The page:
|Budget Issue:||January Budget Proposal for 3 Positions at Public Utilities Commission to Support Procurement of Advanced Energy Storage (AES).|
|Program:||Public Utilities Commission|
|Finding or Recommendation:||We find it is first necessary to determine the technological feasibility to which AES can play a role in California’s energy mix. This analysis is currently underway at the CAISO and CEC. Until such work is complete, we find the CPUC budget proposal premature. The budget proposal is also premature pending enactment of legislation that provides the Legislature's policy direction in this area. We therefore recommend denying CPUC’s budget request for AES activity in the budget year.|
Governor's January Budget Request. The Governor's 2010-11 budget has requested $310,000 from the Public Utilities Commission Utilities Reimbursement Account and three positions for the commission to evaluate the cost-effective use of advanced energy storage (AES) as an electricity resource.
What Is AES? Energy storage refers to technological devices and systems which have the capacity to hold some form of energy which can be put to use at a later time. The primary example of energy storage in use today is pumped hydroelectric storage which stores energy in the form of water, pumped from a lower elevation reservoir to a higher elevation.
In contrast, other emerging forms of energy storage such as compressed air energy storage, batteries, and flywheels are referred to as "advanced energy storage" due to the fact that, while they seem to hold great promise, they nonetheless remain largely in the research phase of development.
The U.S. Department of Energy (DOE) has stated that developing technology to store electrical energy so that it can be available to meet demand whenever needed would represent a major breakthrough in electricity distribution. DOE reports that fundamental research gaps exist and a great deal of work is still needed in order to make AES a commercially viable option in the future.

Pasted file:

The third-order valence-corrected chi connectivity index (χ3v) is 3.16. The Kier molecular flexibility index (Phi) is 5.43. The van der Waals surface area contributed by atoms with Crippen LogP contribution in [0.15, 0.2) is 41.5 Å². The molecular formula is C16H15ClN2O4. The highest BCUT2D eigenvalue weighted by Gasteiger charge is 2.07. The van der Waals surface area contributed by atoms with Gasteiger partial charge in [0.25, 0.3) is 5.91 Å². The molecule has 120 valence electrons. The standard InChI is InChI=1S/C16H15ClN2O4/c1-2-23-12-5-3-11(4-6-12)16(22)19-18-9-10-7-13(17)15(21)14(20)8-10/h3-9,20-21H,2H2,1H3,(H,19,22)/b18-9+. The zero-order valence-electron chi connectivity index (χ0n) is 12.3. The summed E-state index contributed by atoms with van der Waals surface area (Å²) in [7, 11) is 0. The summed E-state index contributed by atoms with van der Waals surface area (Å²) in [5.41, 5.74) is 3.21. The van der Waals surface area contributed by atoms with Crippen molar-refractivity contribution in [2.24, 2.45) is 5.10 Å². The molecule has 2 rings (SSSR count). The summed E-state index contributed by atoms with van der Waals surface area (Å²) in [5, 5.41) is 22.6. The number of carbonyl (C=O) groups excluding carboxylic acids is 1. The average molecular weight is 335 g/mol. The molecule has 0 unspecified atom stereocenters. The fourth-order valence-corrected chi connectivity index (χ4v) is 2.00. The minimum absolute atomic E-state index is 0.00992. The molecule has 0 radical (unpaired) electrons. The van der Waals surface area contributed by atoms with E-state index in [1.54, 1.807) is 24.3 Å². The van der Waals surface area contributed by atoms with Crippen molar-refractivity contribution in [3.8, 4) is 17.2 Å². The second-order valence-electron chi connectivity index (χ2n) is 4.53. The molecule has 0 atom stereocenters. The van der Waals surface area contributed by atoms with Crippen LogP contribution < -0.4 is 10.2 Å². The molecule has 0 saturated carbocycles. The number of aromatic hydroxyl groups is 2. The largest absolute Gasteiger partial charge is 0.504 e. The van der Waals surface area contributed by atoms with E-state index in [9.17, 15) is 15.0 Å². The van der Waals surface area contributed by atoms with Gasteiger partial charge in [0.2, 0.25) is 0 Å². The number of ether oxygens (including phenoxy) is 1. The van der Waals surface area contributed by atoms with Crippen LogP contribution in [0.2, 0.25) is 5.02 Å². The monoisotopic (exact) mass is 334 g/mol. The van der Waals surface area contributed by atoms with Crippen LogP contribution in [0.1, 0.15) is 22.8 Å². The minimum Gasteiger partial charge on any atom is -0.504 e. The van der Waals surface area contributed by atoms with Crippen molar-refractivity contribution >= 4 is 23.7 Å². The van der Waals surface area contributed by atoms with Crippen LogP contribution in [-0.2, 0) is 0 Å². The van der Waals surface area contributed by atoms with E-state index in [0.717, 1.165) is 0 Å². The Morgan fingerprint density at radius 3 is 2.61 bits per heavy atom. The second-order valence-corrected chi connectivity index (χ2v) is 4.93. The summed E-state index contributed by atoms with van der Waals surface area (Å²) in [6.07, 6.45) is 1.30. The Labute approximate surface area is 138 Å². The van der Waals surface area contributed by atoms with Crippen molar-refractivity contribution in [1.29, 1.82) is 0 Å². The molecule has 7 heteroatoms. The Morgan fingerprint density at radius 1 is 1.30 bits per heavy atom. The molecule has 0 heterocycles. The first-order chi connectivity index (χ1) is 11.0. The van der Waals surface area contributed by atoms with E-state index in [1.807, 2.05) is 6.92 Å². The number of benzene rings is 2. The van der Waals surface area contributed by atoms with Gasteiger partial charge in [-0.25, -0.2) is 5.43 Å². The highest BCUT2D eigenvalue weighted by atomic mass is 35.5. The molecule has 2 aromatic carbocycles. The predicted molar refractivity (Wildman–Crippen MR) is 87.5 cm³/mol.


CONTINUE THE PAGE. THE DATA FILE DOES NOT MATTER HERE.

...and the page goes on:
AES Research and Analysis Underway at California Energy Agencies. The California Energy Commission (CEC) and the California Independent System Operator (CAISO) recognize that a great deal of research is still necessary in order to make AES a commercially viable option which can be deployed in a cost-effective manner. AES research continues to receive funding from the CEC’s Public Interest Energy Research (PIER) program while the CAISO is developing an AES pilot program to analyze the performance and potential for grid integration of AES devices. According to the CEC’s 2009 Integrated Energy Policy Report (IEPR), this work should be further expanded in time to encourage installation of storage in the 2015 to 2020 time frame.
Legislature Is Currently Evaluating Its Policy on AES. The Legislature is currently considering a bill (AB 2514, Skinner) which, in its current form, would require the CPUC to open a rulemaking proceeding to establish procurement targets for each investor-owned utility and require each publicly-owned utility to adopt energy storage system procurement targets.
LAO Recommendation. While many agree that AES may provide a means for integrating intermittent renewable energy sources onto the electricity grid, we find it is first necessary to determine the technological feasibility to which such technology can play a role in California’s energy mix. This analysis is currently underway in various forms at both the CAISO and CEC. Until such work is complete, we find the CPUC budget proposal both premature and potentially inefficient. The budget proposal is also premature pending enactment of legislation that provides the Legislature's policy direction in this area. As noted above, the Legislature has expressed its policy interest in this subject and is currently developing its policy. We therefore recommend the Legislature deny CPUC’s budget request for advanced energy storage activity in the budget year.